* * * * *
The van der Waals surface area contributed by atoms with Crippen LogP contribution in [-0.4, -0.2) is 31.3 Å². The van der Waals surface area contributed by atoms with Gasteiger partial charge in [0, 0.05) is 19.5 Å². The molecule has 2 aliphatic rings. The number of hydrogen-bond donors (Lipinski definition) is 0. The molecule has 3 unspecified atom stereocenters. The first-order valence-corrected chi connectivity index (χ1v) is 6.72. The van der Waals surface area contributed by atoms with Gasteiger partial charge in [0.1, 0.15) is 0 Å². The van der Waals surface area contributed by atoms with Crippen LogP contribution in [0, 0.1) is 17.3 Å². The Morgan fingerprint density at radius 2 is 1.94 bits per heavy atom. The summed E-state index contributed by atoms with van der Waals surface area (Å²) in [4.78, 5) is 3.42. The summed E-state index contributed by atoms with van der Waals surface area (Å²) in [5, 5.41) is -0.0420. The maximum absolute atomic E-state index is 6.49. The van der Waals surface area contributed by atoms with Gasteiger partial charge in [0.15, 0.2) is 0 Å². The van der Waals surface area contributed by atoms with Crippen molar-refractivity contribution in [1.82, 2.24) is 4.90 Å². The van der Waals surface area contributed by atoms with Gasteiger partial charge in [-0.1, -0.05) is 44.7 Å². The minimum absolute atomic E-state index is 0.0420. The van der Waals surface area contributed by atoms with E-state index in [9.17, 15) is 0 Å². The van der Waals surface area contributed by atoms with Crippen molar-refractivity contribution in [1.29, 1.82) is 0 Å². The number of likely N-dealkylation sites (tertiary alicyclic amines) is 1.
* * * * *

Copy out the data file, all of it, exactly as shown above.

The van der Waals surface area contributed by atoms with Crippen LogP contribution in [-0.4, -0.2) is 31.3 Å². The van der Waals surface area contributed by atoms with Gasteiger partial charge in [0, 0.05) is 19.5 Å². The molecule has 2 aliphatic rings. The number of hydrogen-bond donors (Lipinski definition) is 0. The molecule has 3 unspecified atom stereocenters. The first-order valence-corrected chi connectivity index (χ1v) is 6.72. The van der Waals surface area contributed by atoms with Gasteiger partial charge in [0.1, 0.15) is 0 Å². The van der Waals surface area contributed by atoms with Crippen LogP contribution in [0, 0.1) is 17.3 Å². The Morgan fingerprint density at radius 2 is 1.94 bits per heavy atom. The summed E-state index contributed by atoms with van der Waals surface area (Å²) in [4.78, 5) is 3.42. The summed E-state index contributed by atoms with van der Waals surface area (Å²) in [5, 5.41) is -0.0420. The maximum absolute atomic E-state index is 6.49. The van der Waals surface area contributed by atoms with Gasteiger partial charge in [0.15, 0.2) is 0 Å². The van der Waals surface area contributed by atoms with Crippen molar-refractivity contribution in [1.82, 2.24) is 4.90 Å². The van der Waals surface area contributed by atoms with Gasteiger partial charge in [-0.1, -0.05) is 44.7 Å². The minimum absolute atomic E-state index is 0.0420. The van der Waals surface area contributed by atoms with E-state index in [9.17, 15) is 0 Å². The van der Waals surface area contributed by atoms with Crippen molar-refractivity contribution in [1.29, 1.82) is 0 Å². The number of likely N-dealkylation sites (tertiary alicyclic amines) is 1.